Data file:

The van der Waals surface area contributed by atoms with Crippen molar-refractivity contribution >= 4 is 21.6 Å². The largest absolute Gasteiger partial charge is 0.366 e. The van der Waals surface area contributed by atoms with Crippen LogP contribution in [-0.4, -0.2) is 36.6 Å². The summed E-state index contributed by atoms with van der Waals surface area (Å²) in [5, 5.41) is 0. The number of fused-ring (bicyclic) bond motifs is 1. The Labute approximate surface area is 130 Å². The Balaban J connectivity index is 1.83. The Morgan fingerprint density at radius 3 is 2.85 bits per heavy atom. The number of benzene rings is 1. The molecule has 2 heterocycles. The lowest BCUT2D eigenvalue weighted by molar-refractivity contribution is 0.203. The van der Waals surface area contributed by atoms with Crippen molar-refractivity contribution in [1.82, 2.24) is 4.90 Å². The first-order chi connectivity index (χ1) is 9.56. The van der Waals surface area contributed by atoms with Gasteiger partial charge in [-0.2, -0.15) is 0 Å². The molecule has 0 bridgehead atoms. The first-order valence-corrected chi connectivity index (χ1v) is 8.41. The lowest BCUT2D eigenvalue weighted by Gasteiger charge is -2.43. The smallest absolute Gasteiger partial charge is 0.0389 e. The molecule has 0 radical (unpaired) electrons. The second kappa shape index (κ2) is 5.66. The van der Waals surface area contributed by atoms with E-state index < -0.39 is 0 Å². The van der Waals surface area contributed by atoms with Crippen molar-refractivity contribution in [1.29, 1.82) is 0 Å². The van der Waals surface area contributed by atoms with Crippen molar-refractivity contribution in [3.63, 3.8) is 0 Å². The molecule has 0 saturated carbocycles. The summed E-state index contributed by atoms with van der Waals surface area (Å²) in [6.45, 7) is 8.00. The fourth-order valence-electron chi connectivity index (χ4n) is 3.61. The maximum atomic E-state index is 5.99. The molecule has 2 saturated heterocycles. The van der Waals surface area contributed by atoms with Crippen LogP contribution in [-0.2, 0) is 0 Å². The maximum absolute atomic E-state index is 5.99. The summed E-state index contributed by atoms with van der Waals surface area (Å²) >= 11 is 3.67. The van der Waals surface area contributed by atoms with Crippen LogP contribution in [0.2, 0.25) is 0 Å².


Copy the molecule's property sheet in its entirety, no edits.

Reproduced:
The van der Waals surface area contributed by atoms with Crippen molar-refractivity contribution >= 4 is 21.6 Å². The largest absolute Gasteiger partial charge is 0.366 e. The van der Waals surface area contributed by atoms with Crippen LogP contribution in [-0.4, -0.2) is 36.6 Å². The summed E-state index contributed by atoms with van der Waals surface area (Å²) in [5, 5.41) is 0. The number of fused-ring (bicyclic) bond motifs is 1. The Labute approximate surface area is 130 Å². The Balaban J connectivity index is 1.83. The Morgan fingerprint density at radius 3 is 2.85 bits per heavy atom. The number of benzene rings is 1. The molecule has 2 heterocycles. The lowest BCUT2D eigenvalue weighted by molar-refractivity contribution is 0.203. The van der Waals surface area contributed by atoms with Crippen molar-refractivity contribution in [1.82, 2.24) is 4.90 Å². The first-order chi connectivity index (χ1) is 9.56. The van der Waals surface area contributed by atoms with Gasteiger partial charge in [-0.2, -0.15) is 0 Å². The molecule has 0 bridgehead atoms. The first-order valence-corrected chi connectivity index (χ1v) is 8.41. The lowest BCUT2D eigenvalue weighted by Gasteiger charge is -2.43. The smallest absolute Gasteiger partial charge is 0.0389 e. The molecule has 0 radical (unpaired) electrons. The second kappa shape index (κ2) is 5.66. The van der Waals surface area contributed by atoms with E-state index < -0.39 is 0 Å². The van der Waals surface area contributed by atoms with Crippen molar-refractivity contribution in [1.29, 1.82) is 0 Å². The van der Waals surface area contributed by atoms with Crippen molar-refractivity contribution in [3.63, 3.8) is 0 Å². The molecule has 0 saturated carbocycles. The summed E-state index contributed by atoms with van der Waals surface area (Å²) in [6.45, 7) is 8.00. The fourth-order valence-electron chi connectivity index (χ4n) is 3.61. The maximum atomic E-state index is 5.99. The molecule has 2 saturated heterocycles. The van der Waals surface area contributed by atoms with Crippen LogP contribution in [-0.2, 0) is 0 Å². The maximum absolute atomic E-state index is 5.99. The summed E-state index contributed by atoms with van der Waals surface area (Å²) >= 11 is 3.67. The van der Waals surface area contributed by atoms with Crippen LogP contribution in [0.2, 0.25) is 0 Å².